Occultism and horror movies make a good pair. On screen, the occult retains all of its intrigue, while eliminating the dense prose you otherwise have to slog through to get to the good stuff. Of course, serious occultists may disagree, not least because these movies also tend to paint them as cannibals and murderers. But for dabblers and fellow travelers, it’s a fun bit of seasoning to sprinkle onto the genre. Gretel And Hansel is the latest horror movie to use such imagery, employing witchcraft both to enhance its visual appeal and to establish a dreamlike mood in a way that recalls Luca Guadagnino’s Suspiria remake. The aesthetic here is Pennsylvania Dutch by way of Alejandro Jodorowsky’s The Holy Mountain, and the appeal lies in the mesmerizing tone that’s established early in the film and lingers through the end credits.
Gretel And Hansel comes from Oz Perkins, the cult director who’s made a name for himself on the strength of two films, The Blackcoat’s Daughter and I Am The Pretty Thing That Lives In The House. This is Perkins’ first film to receive a wide theatrical release, and so perhaps it’s to be expected that it would also be his most commercial one to date. Sort of. Though it moves at a much brisker clip, “commercial” is a relative term for a film where the camera lingers on a character pulling a lengthy tress of child’s hair from the back of her throat. The balance Perkins strikes in Gretel And Hansel is reminiscent of another contemporary arthouse horror director, Robert Eggers, whose films aren’t impossibly dense but are too slow for a decent chunk of the horror audience. In fact, screenwriter Rob Hayes borrows a favorite technique of Eggers’, employing stylized dialogue that takes a few minutes to get used to but eventually helps the viewer sink into the film’s world.
It and Sharp Objects’ Sophia Lillis stars as a teenage Gretel, whose name is put in front of her brother’s in the title for reasons that become clear later on. As the film opens, Gretel is looking for work as a servant, and nearly takes a job with a foppish landowner in makeup and sock garters until he asks her if her “maidenhead” is intact. This is the first of a handful of nods to the dangers of moving through the world in a female body, a theme that’s handled surprisingly well considering the film has both a male director and a male screenwriter. It’s also important to what happens after Gretel and her little brother, Hansel (Sammy Leakey), are sent away by their mother, who’s both unwilling and unable to feed them any longer. As in the fairy tale, they fall into the clutches of a sinister witch after nearly starving to death in the woods. But this witch (Alice Krige) lives in a wooden house instead of one made out of gingerbread and gumdrops. She also shows a special interest in Gretel, who seems to have an inborn talent for magic.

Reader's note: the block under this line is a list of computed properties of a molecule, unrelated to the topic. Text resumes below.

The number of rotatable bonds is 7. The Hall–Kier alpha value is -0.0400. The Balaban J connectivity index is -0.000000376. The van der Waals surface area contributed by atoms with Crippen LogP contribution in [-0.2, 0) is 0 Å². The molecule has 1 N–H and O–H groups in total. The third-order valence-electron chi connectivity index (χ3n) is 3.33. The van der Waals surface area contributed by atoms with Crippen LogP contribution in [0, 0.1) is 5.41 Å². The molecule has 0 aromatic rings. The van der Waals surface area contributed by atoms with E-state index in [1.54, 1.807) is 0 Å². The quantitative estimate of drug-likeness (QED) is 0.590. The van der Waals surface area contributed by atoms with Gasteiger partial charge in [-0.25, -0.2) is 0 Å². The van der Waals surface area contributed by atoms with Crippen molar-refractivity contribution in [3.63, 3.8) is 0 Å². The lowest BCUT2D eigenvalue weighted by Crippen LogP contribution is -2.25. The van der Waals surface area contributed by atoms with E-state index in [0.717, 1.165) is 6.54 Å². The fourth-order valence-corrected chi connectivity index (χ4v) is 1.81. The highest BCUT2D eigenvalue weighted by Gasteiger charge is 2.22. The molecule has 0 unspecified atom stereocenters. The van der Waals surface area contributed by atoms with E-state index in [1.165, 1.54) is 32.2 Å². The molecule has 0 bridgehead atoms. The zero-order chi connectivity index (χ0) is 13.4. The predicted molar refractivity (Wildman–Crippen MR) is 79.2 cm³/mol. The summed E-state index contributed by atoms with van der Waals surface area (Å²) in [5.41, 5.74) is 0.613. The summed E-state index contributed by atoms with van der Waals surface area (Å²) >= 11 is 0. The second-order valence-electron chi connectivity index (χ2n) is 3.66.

This addition to the story allows Gretel And Hansel to explore richer territory than a straightforward fairy tale adaptation, while also leading it to a conclusion that’s almost as predictable as one. Much of this plodding quality is a result of the voice-over that bookends the film, which isn’t quite Blade Runner bad in terms of over-explaining the plot, but it’s in the same ballpark. It doesn’t entirely break the spell of the film’s carefully constructed atmosphere, but it does threaten to, as does Perkins’ choice to have the actors speak in a variety of accents. These are relatively minor considerations, though, and although Gretel And Hansel never makes it to pulse-pounding terror, it does sustain its eerie tone long and well enough that the cumulative effect is hypnotic. The sound effects are also boldly applied, as is the ambient score from French composer ROB, whose use of a mellotron gives this soundtrack a warmer feel than his score for Coralie Fargeat’s Revenge.
As you might expect based on Perkins’ other movies, Gretel And Hansel’s strongest asset is its unique and evocative style, heavy on geometric patterns and glowing orange candlelight. This is not supposed to be any real place at any real time: “Is it not there?” Hansel asks his sister when they first see the witch’s house. “It isn’t. And neither are we,” she replies. This is a fairy tale within a fairy tale, and both the film’s costuming and production design take traditional European styles and add striking modern touches, like the solid black hood that covers one enchantress’ face under her wide-brimmed black hat. Some of this imagery feels legitimately edgy for a PG-13 mainstream theatrical release, like the scene where a witch lays out a feast of human organs as a satanic shadow of the nightly banquet Gretel and Hansel enjoy with their new guardian. So if one of the boundaries being tested in this film is viewers’ patience, the reward for—to use a refrain repeated throughout the film—“trusting the darkness” is well worth the commitment.